There is a universality to certain qualities and experiences for every student who pursues the challenge of higher education. Late night study sessions, the pressure of examinations, and steep textbook prices are reliable and ubiquitous features of most university narratives. Other stories are unique, and they serve as a reminder of the value of diversity and the power of persistence.

Pablo Galarza will graduate from The University of New Mexico on Friday with a Master of Architecture degree and can tell one of these unique stories.


Former Daily Lobo editor in chief, Elizabeth Sanchez now enjoys sleeping in on Sundays instead of working fourteen hours straight to produce the state’s largest student newspaper.

Sanchez is now getting ready to graduate from the University of New Mexico with a double major in Spanish and Multimedia Journalism.

Sanchez said through journalism, she has expanded her knowledge of everything from beetles to medical devices. But her favorite part is meaningful connections and sharing the information she finds.

Jose Carrillo, a first generation college student, will be graduating this semester with a bachelor’s degree in music education.

Carrillo was born in 1975 and raised in Zacatecas, Mexico. He first came to Albuquerque in 1991 as a teenager and brought an affinity for music with him, mariachi music specifically.

Carrillo said he first got involved in mariachi music through his family, but did not have the means to play when he was growing up.

Rossana Suarez’s journey, which began hundreds of miles away from Albuquerque, is far from over.

She is set to graduate this fall with a degree in political science and Spanish. Already in the process of applying to law school at the University of New Mexico, she plans on practicing employment and labor law.

“You get to talk to workers from all over the state and realize that there is a lot of injustices and there is really not that many lawyers that represent workers,” Suarez said. “That’s not where the money is at.”


Protests continue after teacher cuts Native American student’s hair

Another protest ensued days after the Albuquerque Public School District “severed” their relationship with a teacher who allegedly cut off the braid of a Native American student.

The packed Board of Education’s meeting saw about 30 speakers address APS’s governing body. Many speakers were there to express their outrage at the board for allowing the incident to happen and for not removing the teacher.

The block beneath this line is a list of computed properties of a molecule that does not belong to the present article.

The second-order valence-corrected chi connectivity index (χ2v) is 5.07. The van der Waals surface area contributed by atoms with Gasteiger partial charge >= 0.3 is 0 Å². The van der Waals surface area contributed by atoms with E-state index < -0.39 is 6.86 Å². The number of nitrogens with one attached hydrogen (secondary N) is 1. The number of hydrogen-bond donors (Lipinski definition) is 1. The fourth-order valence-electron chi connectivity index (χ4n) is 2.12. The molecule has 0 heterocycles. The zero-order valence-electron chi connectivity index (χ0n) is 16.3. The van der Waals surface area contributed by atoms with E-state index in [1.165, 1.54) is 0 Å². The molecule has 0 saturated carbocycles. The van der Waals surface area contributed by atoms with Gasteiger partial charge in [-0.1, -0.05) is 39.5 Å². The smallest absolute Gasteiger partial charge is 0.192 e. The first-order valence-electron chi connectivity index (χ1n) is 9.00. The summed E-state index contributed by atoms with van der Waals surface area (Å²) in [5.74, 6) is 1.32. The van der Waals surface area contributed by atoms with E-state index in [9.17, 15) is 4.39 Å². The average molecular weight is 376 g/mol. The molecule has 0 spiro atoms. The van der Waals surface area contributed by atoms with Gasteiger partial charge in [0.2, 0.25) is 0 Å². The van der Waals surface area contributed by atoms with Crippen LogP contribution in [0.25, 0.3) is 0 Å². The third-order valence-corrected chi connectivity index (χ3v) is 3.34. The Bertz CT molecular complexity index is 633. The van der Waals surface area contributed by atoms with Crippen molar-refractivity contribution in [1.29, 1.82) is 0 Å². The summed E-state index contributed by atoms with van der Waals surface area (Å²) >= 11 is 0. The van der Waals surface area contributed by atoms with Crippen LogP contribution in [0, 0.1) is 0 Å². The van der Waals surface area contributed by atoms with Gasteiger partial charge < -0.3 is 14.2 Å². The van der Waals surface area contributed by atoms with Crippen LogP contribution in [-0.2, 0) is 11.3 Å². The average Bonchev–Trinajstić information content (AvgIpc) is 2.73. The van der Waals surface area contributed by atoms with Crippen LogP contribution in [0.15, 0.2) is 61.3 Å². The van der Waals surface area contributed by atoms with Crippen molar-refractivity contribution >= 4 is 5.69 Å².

“It took more than a whole month for this apology to happen,” said Demetrius Johnson, the brother of the student who said her teacher referred to her as a “bloody Indian.”

Johnson, his parents and the other speakers were limited to one minute each during the public comment period, instead of the typical five minutes. Board member Yolanda Montoya-Cordova said the change was to give all the speakers time to speak.

Photo Story: La gente between

Since March 2018, a caravan of migrants from Central America began their journey to ask for asylum in the U.S.. The caravan grew, and more people desperately ran from the violence and hunger experienced in their home countries.

Photo Story: Laid bare

Homelessness in Albuquerque is an unavoidable beast that, when last tallied in 2015, stood at 1,287 Albuquerque citizens — and that’s not the whole story.

Sharpie scrawled across stained cardboard, shopping carts overflowing with people’s lives and humanity laid bare.

Photo Story: School's out(side)

University of New Mexico students took to the San Pedro Mountains earlier this month for a three day backpacking trip. Students enrolled in the UNM Honors College Anthropology and Archaeology of Trails program spent the semester taking day hikes in Albuquerque and elsewhere in New Mexico. This backpacking trip was a part of the course’s final project. Students hiked for an hour and a half into the mountains before setting up camp in the snowy wilderness. Students cooked food over a fire, stargazed, hiked and engaged in other outdoor activities for the duration of the trip.

Photo Story: Wish you were there

I wish I could share some of my childhood memories with you. I wish you could inhale the same heavy, humid lake air that I did. I wish you could feel the sand between your toes. I wish you could see the water, smooth as glass, in the morning and see the reflection of millions of stars sway during a cool summer night.

Photo Story: Crane calls

New Mexico fall means achingly blue skies, contrasted behind golden-crowned trees and high above is the cacophony of flight.

In the stands of cottonwoods south of Socorro, thousands of sandhill cranes come to rest, picking their way through shallow water and waving grasses for seeds and tubers. Coyotes prowl around the edges looking for tired snow geese to catch.

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